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Research Papers

Independent Analysis of Real-Time, Measured Performance Data From Microcogenerative Fuel Cell Systems Installed in Buildings

[+] Author and Article Information
Heather E. Dillon

Pacific Northwest National Laboratory,
Richland, WA 99352

Whitney G. Colella

Pacific Northwest National Laboratory,
Richland, WA 99352
e-mail: wcolella@alumni.princeton.edu

1Corresponding author.

Contributed by the Advanced Energy Systems Division of ASME for publication in the Journal of Fuel Cell Science and Technology. Manuscript received April 27, 2012; final manuscript received May 24, 2012; published online March 16, 2015. Assoc. Editor: Nigel M. Sammes.

J. Fuel Cell Sci. Technol 12(3), 031007 (Jun 01, 2015) (8 pages) Paper No: FC-12-1031; doi: 10.1115/1.4007162 History: Received April 27, 2012; Revised May 24, 2012; Online March 16, 2015

Pacific Northwest National Laboratory (PNNL) is working with industry to independently monitor up to 15 distinct 5 kW-electric (kWe) combined heat and power (CHP) high temperature (HT) proton exchange membrane (PEM) fuel cell systems (FCSs) installed in light commercial buildings. This research paper discusses an evaluation of the first six months of measured performance data acquired at a 1 s sampling rate from real-time monitoring equipment attached to the FCSs at building sites. Engineering performance parameters are independently evaluated. Based on an analysis of the first few months of measured operating data, FCS performance is consistent with manufacturer-stated performance. Initial data indicate that the FCSs have relatively stable performance and a long-term average production of about 4.57 kWe of power. This value is consistent with, but slightly below, the manufacturer's stated rated electric power output of 5 kWe. The measured system net electric efficiency has averaged 33.7%, based on the higher heating value (HHV) of natural gas fuel. This value, also, is consistent with, but slightly below, the manufacturer's stated rated electric efficiency of 36%. The FCSs provide low-grade hot water to the building at a measured average temperature of about 48.4 °C, lower than the manufacturer's stated maximum hot water delivery temperature of 65 °C. The uptime of the systems is also evaluated. System availability can be defined as the quotient of total operating time compared to time since commissioning. The average values for system availability vary between 96.1 and 97.3%, depending on the FCS evaluated in the field. Performance at rated value for electrical efficiency (PRVeff) can be defined as the quotient of the system time operating at or above the rated electric efficiency and the time since commissioning. The PRVeff varies between 5.6% and 31.6%, depending on the FCS field unit evaluated. Performance at rated value for electrical power (PRVp) can be defined as the quotient of the system time operating at or above the rated electric power and the time since commissioning. PRVp varies between 6.5% and 16.2%. Performance at rated value for electrical efficiency and power (PRVt) can be defined as the quotient of the system time operating at or above both the rated electric efficiency and the electric power output compared to the time since commissioning. PRVt varies between 0.2% and 1.4%. Optimization to determine the manufacturer rating required to achieve PRVt greater than 80% has been performed based on the collected data. For example, for FCS Unit 130 to achieve a PRVt of 95%, it would have to be down-rated to an electrical power output of 3.2 kWe and an electrical efficiency of 29%. The use of PRV as an assessment metric for FCSs has been developed and reported for the first time in this paper. For FCS Unit 130, a maximum decline in electric power output of approximately 18% was observed over a 500 h period in Jan. 2012.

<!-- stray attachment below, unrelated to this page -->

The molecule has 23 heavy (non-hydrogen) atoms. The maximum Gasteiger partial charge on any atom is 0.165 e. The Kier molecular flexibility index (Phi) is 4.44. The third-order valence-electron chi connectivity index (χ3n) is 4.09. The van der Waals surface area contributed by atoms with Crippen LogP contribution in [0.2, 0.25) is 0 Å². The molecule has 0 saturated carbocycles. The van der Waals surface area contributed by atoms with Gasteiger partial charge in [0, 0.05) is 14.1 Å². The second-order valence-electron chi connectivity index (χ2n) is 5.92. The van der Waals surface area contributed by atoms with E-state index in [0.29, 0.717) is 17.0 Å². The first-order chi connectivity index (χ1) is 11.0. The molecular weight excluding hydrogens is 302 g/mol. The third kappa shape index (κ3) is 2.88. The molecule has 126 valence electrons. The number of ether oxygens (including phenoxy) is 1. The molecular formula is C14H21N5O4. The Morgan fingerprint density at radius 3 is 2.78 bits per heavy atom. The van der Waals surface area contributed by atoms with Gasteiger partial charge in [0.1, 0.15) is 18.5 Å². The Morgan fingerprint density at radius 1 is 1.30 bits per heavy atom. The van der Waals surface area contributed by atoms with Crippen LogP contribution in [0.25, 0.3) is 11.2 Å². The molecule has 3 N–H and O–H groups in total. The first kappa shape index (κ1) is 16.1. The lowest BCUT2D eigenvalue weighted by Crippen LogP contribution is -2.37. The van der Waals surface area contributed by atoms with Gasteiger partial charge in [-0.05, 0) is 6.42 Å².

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Figures

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Fig. 1

Two FCSs tested for this study in Portland, OR

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Fig. 2

Net electric power output for FCS Unit 130. The manufacturer-rated power (5 kWe) is shown as a dashed line, and the mean value over the operating time (4.87 kWe) is shown as a solid black horizontal line.

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Fig. 3

Net electric power output for FCS Unit 130 startup event

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Fig. 4

Net electric power output for FCS Unit 130 downtime event. In this case, the system was returned to partial load prior to resuming operation at the full-power setpoint.

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Fig. 5

Electric power efficiency for FCS Unit 130. The manufacturer-reported efficiency of 36% is shown as the dashed line. The black horizontal line represents the system average of 32.8%.

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Fig. 6

Electric power efficiency for FCS Unit 129. The manufacturer reported efficiency of 36% is shown as the dashed line. The black horizontal line represents the system average of 32.7%.

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Fig. 7

Temperature of the cooling water sent to the site for FCS 130. The manufacturer-reported maximum temperature of 65 °C is shown as the dashed line. The black solid line represents the system average of 47 °C.

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Fig. 8

Decline in power output. A decline in electric power output of approximately 20% over 1500 h was observed.

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